Lesson Plan 1
COBURNING BIOMASS AND COAL IN THE FUTURE
Created by Teachers, Engineers, and
Lesson Plan Created By:
In Collaboration With:
Richard J. Jones, Ph.D., Physical Scientist
National Energy Technology Laboratory
- The students will describe the flow of
energy from energy source to the consumer.
- The students will consider the viability of
other sources of energy production.
- The students will consider the economic
sensibility of energy production.
- The students, in mixed groups, will address
the following problems concerning one form of future energy production: Coburning Coal and
- What are some sources of biomass?
- How do we efficiently ship source of biomass to power plant?
- How do we prepare the biomass for burning?
- What are some possible problems with the burning of biomass?
- What are the possible losses and efficiencies of burning
As the United States continues to require more
energy production in order to meet its ever increasing demands, the need for new energy
and greater efficiency of already existing power plants and consumers is attracting more
One option being looked at by the Federal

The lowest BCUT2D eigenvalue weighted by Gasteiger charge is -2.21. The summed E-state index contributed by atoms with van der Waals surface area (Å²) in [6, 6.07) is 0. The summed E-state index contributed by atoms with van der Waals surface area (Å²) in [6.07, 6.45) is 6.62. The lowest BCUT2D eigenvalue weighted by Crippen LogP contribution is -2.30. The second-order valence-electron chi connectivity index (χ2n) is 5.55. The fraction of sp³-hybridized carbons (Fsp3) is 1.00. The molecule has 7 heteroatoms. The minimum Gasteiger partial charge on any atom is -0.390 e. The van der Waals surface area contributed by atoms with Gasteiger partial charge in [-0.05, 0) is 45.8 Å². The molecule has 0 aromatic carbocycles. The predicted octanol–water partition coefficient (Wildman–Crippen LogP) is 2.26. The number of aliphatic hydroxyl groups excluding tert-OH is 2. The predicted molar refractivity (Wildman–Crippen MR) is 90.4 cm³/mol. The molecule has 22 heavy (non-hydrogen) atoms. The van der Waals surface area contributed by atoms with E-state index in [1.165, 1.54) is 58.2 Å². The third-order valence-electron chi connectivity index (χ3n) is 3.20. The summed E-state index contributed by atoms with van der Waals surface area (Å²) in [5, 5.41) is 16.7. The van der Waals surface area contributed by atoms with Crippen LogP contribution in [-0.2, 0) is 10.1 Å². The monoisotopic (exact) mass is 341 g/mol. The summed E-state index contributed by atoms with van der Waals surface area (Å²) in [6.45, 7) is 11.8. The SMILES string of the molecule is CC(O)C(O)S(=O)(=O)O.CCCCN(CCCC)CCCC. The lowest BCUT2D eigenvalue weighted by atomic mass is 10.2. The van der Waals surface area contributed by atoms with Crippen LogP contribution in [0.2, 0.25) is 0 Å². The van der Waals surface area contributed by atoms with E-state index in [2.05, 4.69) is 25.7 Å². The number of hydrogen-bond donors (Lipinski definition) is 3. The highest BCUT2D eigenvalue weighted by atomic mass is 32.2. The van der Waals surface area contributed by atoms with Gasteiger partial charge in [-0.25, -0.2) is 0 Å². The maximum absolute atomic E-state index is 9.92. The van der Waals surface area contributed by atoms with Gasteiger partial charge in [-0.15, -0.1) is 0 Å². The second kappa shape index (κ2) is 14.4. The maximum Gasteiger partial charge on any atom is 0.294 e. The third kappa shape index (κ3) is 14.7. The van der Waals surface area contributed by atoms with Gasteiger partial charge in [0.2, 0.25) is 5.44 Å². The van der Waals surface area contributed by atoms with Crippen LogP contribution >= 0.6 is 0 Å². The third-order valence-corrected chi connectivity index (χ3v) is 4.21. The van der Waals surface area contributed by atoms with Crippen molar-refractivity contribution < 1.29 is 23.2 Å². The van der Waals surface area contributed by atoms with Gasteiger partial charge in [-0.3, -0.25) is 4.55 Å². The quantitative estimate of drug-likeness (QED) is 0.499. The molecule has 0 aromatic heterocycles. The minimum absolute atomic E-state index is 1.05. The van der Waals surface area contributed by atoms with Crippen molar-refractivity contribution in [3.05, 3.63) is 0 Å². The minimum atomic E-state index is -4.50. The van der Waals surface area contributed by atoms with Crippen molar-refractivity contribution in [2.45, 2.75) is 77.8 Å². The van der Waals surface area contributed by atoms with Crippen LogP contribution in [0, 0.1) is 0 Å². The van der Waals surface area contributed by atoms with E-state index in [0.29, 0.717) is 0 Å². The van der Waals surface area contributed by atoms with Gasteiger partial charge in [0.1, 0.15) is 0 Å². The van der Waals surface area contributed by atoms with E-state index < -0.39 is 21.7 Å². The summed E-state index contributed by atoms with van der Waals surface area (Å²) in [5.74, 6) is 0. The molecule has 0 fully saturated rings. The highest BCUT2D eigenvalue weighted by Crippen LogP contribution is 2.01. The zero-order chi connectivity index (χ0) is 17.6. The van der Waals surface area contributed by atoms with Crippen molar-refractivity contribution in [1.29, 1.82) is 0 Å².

Energy Technology Center in Pittsburgh is the cofiring of Biomass, once living material
that has stored energy inside, in coal fired electrical power plants. By mixing various
inexpensive materials such as paper or wood with coal, power plants can expect to burn
less coal thus reducing operating costs by burning less coal.
Before this option can be employed, there are
several major problems that must be overcome. In most coal burning power plants, the coal
must be pulverized into a powder form. This pulverized coal, when burned produces a
constant and uniform heat when compared to the older method of stoking burners. If biomass
is to be burned in a preexisting coal-fired power plant, the biomass must be dried and
pulverized into a powder form. The biomass must also be shipped from the point of origin
to the processing plant or the power plant. All of the preceding involve using energy to
get energy. The net rate of efficiency has yet to be determined and is what this lesson
plan is based on.
Have students list all sources of energy.
Sources should include: petroleum, solar, coal, nuclear, wind, tides, geothermal, etc.
Have students trace energy from original
source of energy to power plant and to light bulb. See example below.
Download PDF file of Lesson Plan 1 [PDF-44KB]